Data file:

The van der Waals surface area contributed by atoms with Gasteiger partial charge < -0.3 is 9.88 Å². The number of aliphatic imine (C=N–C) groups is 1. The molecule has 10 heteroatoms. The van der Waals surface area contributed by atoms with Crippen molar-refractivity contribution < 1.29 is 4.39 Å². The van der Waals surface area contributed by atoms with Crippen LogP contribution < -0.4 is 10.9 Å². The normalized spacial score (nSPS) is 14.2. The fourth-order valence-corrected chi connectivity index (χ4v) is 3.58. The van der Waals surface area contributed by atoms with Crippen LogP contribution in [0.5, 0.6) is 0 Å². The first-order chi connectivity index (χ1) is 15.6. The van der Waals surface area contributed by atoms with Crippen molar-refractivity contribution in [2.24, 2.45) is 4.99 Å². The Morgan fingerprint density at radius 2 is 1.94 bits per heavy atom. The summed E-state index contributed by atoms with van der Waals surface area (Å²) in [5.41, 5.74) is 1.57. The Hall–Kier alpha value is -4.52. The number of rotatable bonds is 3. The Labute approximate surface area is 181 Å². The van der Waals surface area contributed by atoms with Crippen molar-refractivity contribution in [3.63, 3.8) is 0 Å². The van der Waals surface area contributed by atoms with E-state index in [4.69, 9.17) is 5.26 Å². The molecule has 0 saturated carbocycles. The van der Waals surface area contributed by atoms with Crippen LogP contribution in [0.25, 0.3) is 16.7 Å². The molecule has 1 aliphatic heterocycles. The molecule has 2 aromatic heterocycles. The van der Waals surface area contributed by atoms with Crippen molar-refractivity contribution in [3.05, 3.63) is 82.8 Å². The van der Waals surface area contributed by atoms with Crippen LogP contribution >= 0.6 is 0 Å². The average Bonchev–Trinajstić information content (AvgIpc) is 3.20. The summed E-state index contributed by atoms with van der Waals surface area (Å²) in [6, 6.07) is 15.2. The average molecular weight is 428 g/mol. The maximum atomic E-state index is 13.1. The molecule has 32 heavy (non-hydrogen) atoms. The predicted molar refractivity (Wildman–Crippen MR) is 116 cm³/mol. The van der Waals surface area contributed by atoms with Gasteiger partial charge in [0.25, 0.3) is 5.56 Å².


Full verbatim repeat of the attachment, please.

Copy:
The van der Waals surface area contributed by atoms with Gasteiger partial charge < -0.3 is 9.88 Å². The number of aliphatic imine (C=N–C) groups is 1. The molecule has 10 heteroatoms. The van der Waals surface area contributed by atoms with Crippen molar-refractivity contribution < 1.29 is 4.39 Å². The van der Waals surface area contributed by atoms with Crippen LogP contribution < -0.4 is 10.9 Å². The normalized spacial score (nSPS) is 14.2. The fourth-order valence-corrected chi connectivity index (χ4v) is 3.58. The van der Waals surface area contributed by atoms with Crippen LogP contribution in [0.5, 0.6) is 0 Å². The first-order chi connectivity index (χ1) is 15.6. The van der Waals surface area contributed by atoms with Crippen molar-refractivity contribution in [2.24, 2.45) is 4.99 Å². The Morgan fingerprint density at radius 2 is 1.94 bits per heavy atom. The summed E-state index contributed by atoms with van der Waals surface area (Å²) in [5.41, 5.74) is 1.57. The Hall–Kier alpha value is -4.52. The number of rotatable bonds is 3. The Labute approximate surface area is 181 Å². The van der Waals surface area contributed by atoms with Crippen molar-refractivity contribution in [3.63, 3.8) is 0 Å². The van der Waals surface area contributed by atoms with E-state index in [4.69, 9.17) is 5.26 Å². The molecule has 0 saturated carbocycles. The van der Waals surface area contributed by atoms with Crippen LogP contribution in [0.25, 0.3) is 16.7 Å². The molecule has 1 aliphatic heterocycles. The molecule has 2 aromatic heterocycles. The van der Waals surface area contributed by atoms with Crippen molar-refractivity contribution in [3.05, 3.63) is 82.8 Å². The van der Waals surface area contributed by atoms with Crippen LogP contribution >= 0.6 is 0 Å². The average Bonchev–Trinajstić information content (AvgIpc) is 3.20. The summed E-state index contributed by atoms with van der Waals surface area (Å²) in [6, 6.07) is 15.2. The average molecular weight is 428 g/mol. The maximum atomic E-state index is 13.1. The molecule has 32 heavy (non-hydrogen) atoms. The predicted molar refractivity (Wildman–Crippen MR) is 116 cm³/mol. The van der Waals surface area contributed by atoms with Gasteiger partial charge in [0.25, 0.3) is 5.56 Å².